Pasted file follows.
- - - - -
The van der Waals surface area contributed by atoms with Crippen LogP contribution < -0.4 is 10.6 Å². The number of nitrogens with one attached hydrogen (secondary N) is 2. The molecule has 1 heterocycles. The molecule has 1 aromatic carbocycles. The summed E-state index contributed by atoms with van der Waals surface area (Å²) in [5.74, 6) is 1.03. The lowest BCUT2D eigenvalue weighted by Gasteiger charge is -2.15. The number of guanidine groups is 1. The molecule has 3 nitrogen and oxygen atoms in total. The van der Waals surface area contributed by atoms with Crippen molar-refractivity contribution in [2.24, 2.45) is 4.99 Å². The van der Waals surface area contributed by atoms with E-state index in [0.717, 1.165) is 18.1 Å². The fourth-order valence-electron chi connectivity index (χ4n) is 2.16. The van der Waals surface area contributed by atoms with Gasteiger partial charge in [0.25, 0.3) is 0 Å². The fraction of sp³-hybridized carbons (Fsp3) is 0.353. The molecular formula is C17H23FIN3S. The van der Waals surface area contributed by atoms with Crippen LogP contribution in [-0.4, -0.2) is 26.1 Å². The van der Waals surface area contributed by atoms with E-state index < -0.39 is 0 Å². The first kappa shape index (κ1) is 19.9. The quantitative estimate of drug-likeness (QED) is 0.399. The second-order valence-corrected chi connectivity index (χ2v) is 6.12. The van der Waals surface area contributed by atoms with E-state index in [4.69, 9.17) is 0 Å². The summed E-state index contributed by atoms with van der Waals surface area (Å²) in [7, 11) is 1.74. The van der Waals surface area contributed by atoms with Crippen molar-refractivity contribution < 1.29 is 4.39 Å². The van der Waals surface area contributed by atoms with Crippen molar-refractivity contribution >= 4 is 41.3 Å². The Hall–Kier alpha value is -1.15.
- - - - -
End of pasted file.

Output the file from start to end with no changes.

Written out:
The van der Waals surface area contributed by atoms with Crippen LogP contribution < -0.4 is 10.6 Å². The number of nitrogens with one attached hydrogen (secondary N) is 2. The molecule has 1 heterocycles. The molecule has 1 aromatic carbocycles. The summed E-state index contributed by atoms with van der Waals surface area (Å²) in [5.74, 6) is 1.03. The lowest BCUT2D eigenvalue weighted by Gasteiger charge is -2.15. The number of guanidine groups is 1. The molecule has 3 nitrogen and oxygen atoms in total. The van der Waals surface area contributed by atoms with Crippen molar-refractivity contribution in [2.24, 2.45) is 4.99 Å². The van der Waals surface area contributed by atoms with E-state index in [0.717, 1.165) is 18.1 Å². The fourth-order valence-electron chi connectivity index (χ4n) is 2.16. The van der Waals surface area contributed by atoms with Gasteiger partial charge in [0.25, 0.3) is 0 Å². The fraction of sp³-hybridized carbons (Fsp3) is 0.353. The molecular formula is C17H23FIN3S. The van der Waals surface area contributed by atoms with Crippen LogP contribution in [-0.4, -0.2) is 26.1 Å². The van der Waals surface area contributed by atoms with E-state index < -0.39 is 0 Å². The first kappa shape index (κ1) is 19.9. The quantitative estimate of drug-likeness (QED) is 0.399. The second-order valence-corrected chi connectivity index (χ2v) is 6.12. The van der Waals surface area contributed by atoms with E-state index in [4.69, 9.17) is 0 Å². The summed E-state index contributed by atoms with van der Waals surface area (Å²) in [7, 11) is 1.74. The van der Waals surface area contributed by atoms with Crippen molar-refractivity contribution < 1.29 is 4.39 Å². The van der Waals surface area contributed by atoms with Crippen molar-refractivity contribution >= 4 is 41.3 Å². The Hall–Kier alpha value is -1.15.